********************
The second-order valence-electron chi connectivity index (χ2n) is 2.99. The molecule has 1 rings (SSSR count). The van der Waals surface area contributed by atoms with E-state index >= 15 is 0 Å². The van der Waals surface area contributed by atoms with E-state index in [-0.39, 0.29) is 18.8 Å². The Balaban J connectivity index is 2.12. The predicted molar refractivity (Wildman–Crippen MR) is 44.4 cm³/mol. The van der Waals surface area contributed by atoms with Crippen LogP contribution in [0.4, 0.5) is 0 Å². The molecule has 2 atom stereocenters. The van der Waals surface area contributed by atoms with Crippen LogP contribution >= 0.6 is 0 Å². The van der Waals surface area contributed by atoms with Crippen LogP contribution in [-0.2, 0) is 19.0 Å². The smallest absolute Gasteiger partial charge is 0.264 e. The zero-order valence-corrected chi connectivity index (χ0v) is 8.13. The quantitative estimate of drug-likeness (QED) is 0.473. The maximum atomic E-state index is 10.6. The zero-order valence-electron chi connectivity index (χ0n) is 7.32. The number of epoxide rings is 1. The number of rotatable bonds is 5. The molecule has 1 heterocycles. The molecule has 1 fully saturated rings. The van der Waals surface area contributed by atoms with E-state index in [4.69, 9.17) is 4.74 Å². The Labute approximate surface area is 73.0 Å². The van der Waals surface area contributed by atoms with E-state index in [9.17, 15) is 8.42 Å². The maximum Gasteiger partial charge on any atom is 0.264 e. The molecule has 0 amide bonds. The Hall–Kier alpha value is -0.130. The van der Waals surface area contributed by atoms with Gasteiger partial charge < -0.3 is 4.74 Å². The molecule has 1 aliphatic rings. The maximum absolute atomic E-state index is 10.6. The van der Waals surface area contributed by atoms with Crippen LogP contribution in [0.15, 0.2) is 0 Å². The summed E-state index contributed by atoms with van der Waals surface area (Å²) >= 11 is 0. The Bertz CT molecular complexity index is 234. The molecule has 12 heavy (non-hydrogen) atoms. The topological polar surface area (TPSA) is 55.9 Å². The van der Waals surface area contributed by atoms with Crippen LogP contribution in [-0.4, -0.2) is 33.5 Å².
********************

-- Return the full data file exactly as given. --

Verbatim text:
The second-order valence-electron chi connectivity index (χ2n) is 2.99. The molecule has 1 rings (SSSR count). The van der Waals surface area contributed by atoms with E-state index >= 15 is 0 Å². The van der Waals surface area contributed by atoms with E-state index in [-0.39, 0.29) is 18.8 Å². The Balaban J connectivity index is 2.12. The predicted molar refractivity (Wildman–Crippen MR) is 44.4 cm³/mol. The van der Waals surface area contributed by atoms with Crippen LogP contribution in [0.4, 0.5) is 0 Å². The molecule has 2 atom stereocenters. The van der Waals surface area contributed by atoms with Crippen LogP contribution >= 0.6 is 0 Å². The van der Waals surface area contributed by atoms with Crippen LogP contribution in [-0.2, 0) is 19.0 Å². The smallest absolute Gasteiger partial charge is 0.264 e. The zero-order valence-corrected chi connectivity index (χ0v) is 8.13. The quantitative estimate of drug-likeness (QED) is 0.473. The maximum atomic E-state index is 10.6. The zero-order valence-electron chi connectivity index (χ0n) is 7.32. The number of epoxide rings is 1. The number of rotatable bonds is 5. The molecule has 1 heterocycles. The molecule has 1 fully saturated rings. The van der Waals surface area contributed by atoms with E-state index in [4.69, 9.17) is 4.74 Å². The Labute approximate surface area is 73.0 Å². The van der Waals surface area contributed by atoms with E-state index in [9.17, 15) is 8.42 Å². The maximum Gasteiger partial charge on any atom is 0.264 e. The molecule has 0 amide bonds. The Hall–Kier alpha value is -0.130. The van der Waals surface area contributed by atoms with Gasteiger partial charge < -0.3 is 4.74 Å². The molecule has 1 aliphatic rings. The maximum absolute atomic E-state index is 10.6. The van der Waals surface area contributed by atoms with Crippen LogP contribution in [0.15, 0.2) is 0 Å². The summed E-state index contributed by atoms with van der Waals surface area (Å²) >= 11 is 0. The Bertz CT molecular complexity index is 234. The molecule has 12 heavy (non-hydrogen) atoms. The topological polar surface area (TPSA) is 55.9 Å². The van der Waals surface area contributed by atoms with Crippen LogP contribution in [-0.4, -0.2) is 33.5 Å².